On Thu, Aug 20, 2020 at 10:41:42AM -0700, Christopher Barker wrote:
Current indexing behavior is an oddball now:
( you all know this, but I think it’s helpful to lay it out)
The signature of __getitem__ is always:
def __getitem__(self, index):
Mostly correct -- you can still declare the method with additional parameters, so long as they have default values. Calling the method with subscript syntax will always bind the entire subscript to the first parameter, but if you call the dunder method directly you can do anything you like. It's just a method.
This is likely to be a rare and unusual case, but we don't want to break anyone who already has a dunder something like this:
def __getitem__(self, index, extra=None)
So: if we want to maintain backward compatibility, we *can't* use the regula rargument passing approach, it will have to be a slightly odd special case.
It's already a slightly odd special case, the question is whether we want to extend that oddness to the keyword arguments as well as the positional arguments?
now it's either a single object or a tuple of objects. If we extend that, then it's either a single object, or a tuple of opjects, or a new "keywords" object that would hold both the positional and keyword "arguments", so any old code that did somethign like:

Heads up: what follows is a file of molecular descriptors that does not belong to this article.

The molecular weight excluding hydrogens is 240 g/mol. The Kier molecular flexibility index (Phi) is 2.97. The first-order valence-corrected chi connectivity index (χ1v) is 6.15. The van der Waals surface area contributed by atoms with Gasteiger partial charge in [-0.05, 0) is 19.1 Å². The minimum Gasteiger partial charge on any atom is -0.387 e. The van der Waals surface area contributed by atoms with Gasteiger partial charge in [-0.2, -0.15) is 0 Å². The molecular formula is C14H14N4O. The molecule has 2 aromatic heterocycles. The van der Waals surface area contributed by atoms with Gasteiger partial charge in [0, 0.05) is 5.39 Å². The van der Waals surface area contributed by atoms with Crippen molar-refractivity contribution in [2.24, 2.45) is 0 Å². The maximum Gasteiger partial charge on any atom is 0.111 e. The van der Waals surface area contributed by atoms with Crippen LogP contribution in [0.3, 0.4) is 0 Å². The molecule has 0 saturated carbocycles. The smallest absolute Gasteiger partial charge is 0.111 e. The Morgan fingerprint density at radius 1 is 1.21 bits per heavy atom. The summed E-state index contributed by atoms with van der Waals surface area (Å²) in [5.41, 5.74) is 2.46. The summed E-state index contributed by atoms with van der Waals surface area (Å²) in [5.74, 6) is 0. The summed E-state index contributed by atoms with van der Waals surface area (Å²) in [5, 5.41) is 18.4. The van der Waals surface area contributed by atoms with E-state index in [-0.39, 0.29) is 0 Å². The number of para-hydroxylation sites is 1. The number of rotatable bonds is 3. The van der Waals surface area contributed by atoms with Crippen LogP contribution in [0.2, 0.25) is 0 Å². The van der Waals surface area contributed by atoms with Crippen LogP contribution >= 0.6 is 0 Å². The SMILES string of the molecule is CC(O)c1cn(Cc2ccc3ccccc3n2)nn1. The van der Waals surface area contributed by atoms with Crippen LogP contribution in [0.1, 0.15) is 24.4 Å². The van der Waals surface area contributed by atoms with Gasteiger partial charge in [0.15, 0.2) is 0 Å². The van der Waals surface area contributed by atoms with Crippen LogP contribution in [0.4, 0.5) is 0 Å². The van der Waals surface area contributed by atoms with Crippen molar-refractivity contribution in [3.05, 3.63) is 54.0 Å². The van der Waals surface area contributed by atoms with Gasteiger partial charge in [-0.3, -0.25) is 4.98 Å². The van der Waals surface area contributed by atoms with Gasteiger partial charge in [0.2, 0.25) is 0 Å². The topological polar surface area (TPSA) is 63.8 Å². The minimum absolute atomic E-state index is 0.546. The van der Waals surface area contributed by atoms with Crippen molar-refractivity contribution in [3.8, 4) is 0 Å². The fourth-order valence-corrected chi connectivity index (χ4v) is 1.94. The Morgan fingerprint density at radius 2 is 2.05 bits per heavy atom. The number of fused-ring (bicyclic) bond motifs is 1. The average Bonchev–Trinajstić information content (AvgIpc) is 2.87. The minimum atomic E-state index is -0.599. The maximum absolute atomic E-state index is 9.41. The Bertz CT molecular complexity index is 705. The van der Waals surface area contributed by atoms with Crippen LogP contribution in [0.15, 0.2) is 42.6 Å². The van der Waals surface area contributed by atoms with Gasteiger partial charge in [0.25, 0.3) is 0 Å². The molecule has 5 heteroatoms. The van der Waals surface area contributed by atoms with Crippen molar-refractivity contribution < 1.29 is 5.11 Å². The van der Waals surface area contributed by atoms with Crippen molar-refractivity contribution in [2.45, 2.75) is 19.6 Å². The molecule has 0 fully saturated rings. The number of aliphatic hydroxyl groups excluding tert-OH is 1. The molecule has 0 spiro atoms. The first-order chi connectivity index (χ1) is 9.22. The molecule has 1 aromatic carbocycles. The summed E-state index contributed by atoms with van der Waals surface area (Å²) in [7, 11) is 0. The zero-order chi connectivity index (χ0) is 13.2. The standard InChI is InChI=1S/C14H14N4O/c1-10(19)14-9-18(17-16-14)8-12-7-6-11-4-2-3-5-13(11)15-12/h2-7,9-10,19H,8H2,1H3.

def __getitem__(self, index): if isinstance(index, tuple): handle_the_tuple_of_indices(index) else: handle_a_single_index(index)
would still work as it does now.
I don't think it would, because that "single index" may turn into an unexpected keywords_object, as you describe here:
and if something wanted to implement keywords, it could add a clause:
elif isinstance(index, keywords_object): handle_all_the_args_and_keywords(index)
and away we go.
But if you *don't* add that clause, your `handle_a_single_index` will start to receive keyword_objects instead of whatever you expect. That may lead to an easily diagnosed exception, but it may not.
Obviously we're talking about library code here. In an application where the author of the class is also the caller of the class, keyword args in subscripts aren't going to magically appear in your own source code unless you put them there :-)
But for libraries that expect a single index to be key or int or slice, say, Jonathan's proposal will mean they will receive unexpected keyword_objects as well, and we don't know how they will be handled.
Jonathan's proposal would be grand if we all agreed that the primary use-case for this feature is "I want to use a collection of name:value pairs as a key in a dict":
d[spam=True, eggs=False] = 42 assert d[spam=True, eggs=False] == 42
That's a reasonable use-case, I guess, but Python is 30 years old and we don't have a standard hashable mapping object or namespace object. So I don't think it's a common use-case. If people want it, they can provide their own frozen dict or frozen namespace and convert their `**kwargs` parameter into a key.
But the primary use-cases for named keyword parameters is, I think, to use them as modifier options to the subscript, not as part of the subscript itself. And for that, we want keyword arguments to be automatically unpacked into named parameters, just as happens with function calls.